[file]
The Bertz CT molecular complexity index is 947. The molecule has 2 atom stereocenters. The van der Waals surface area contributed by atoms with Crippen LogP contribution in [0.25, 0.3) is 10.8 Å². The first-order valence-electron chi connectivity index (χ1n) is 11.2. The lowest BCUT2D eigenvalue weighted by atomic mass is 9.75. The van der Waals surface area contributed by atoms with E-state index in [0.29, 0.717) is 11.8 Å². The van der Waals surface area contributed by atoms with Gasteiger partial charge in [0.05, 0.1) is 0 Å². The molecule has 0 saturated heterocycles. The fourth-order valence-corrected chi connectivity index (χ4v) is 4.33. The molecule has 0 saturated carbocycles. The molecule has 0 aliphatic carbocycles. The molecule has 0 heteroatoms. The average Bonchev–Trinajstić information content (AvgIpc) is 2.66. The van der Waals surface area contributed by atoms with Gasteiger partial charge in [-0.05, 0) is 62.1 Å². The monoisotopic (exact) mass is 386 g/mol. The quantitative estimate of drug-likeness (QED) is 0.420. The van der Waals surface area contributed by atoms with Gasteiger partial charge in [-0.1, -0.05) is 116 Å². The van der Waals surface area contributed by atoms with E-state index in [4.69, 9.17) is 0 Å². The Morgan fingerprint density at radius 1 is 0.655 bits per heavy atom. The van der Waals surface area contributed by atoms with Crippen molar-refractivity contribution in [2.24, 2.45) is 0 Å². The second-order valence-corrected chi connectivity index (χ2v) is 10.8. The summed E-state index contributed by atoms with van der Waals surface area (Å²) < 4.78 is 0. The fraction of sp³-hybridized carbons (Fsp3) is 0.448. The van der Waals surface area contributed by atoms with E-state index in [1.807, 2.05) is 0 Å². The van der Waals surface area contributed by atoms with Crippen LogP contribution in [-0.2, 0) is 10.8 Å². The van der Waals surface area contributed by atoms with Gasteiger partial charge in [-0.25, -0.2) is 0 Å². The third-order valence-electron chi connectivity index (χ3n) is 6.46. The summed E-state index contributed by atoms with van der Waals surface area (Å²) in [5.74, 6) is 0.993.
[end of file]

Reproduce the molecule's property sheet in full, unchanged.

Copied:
The Bertz CT molecular complexity index is 947. The molecule has 2 atom stereocenters. The van der Waals surface area contributed by atoms with Crippen LogP contribution in [0.25, 0.3) is 10.8 Å². The first-order valence-electron chi connectivity index (χ1n) is 11.2. The lowest BCUT2D eigenvalue weighted by atomic mass is 9.75. The van der Waals surface area contributed by atoms with E-state index in [0.29, 0.717) is 11.8 Å². The van der Waals surface area contributed by atoms with Gasteiger partial charge in [0.05, 0.1) is 0 Å². The molecule has 0 saturated heterocycles. The fourth-order valence-corrected chi connectivity index (χ4v) is 4.33. The molecule has 0 saturated carbocycles. The molecule has 0 aliphatic carbocycles. The molecule has 0 heteroatoms. The average Bonchev–Trinajstić information content (AvgIpc) is 2.66. The van der Waals surface area contributed by atoms with Gasteiger partial charge in [-0.05, 0) is 62.1 Å². The monoisotopic (exact) mass is 386 g/mol. The quantitative estimate of drug-likeness (QED) is 0.420. The van der Waals surface area contributed by atoms with Gasteiger partial charge in [-0.1, -0.05) is 116 Å². The van der Waals surface area contributed by atoms with E-state index in [4.69, 9.17) is 0 Å². The Morgan fingerprint density at radius 1 is 0.655 bits per heavy atom. The van der Waals surface area contributed by atoms with Crippen molar-refractivity contribution in [2.24, 2.45) is 0 Å². The second-order valence-corrected chi connectivity index (χ2v) is 10.8. The summed E-state index contributed by atoms with van der Waals surface area (Å²) < 4.78 is 0. The fraction of sp³-hybridized carbons (Fsp3) is 0.448. The van der Waals surface area contributed by atoms with E-state index in [1.807, 2.05) is 0 Å². The van der Waals surface area contributed by atoms with Crippen LogP contribution in [-0.2, 0) is 10.8 Å². The van der Waals surface area contributed by atoms with Gasteiger partial charge in [-0.25, -0.2) is 0 Å². The third-order valence-electron chi connectivity index (χ3n) is 6.46. The summed E-state index contributed by atoms with van der Waals surface area (Å²) in [5.74, 6) is 0.993.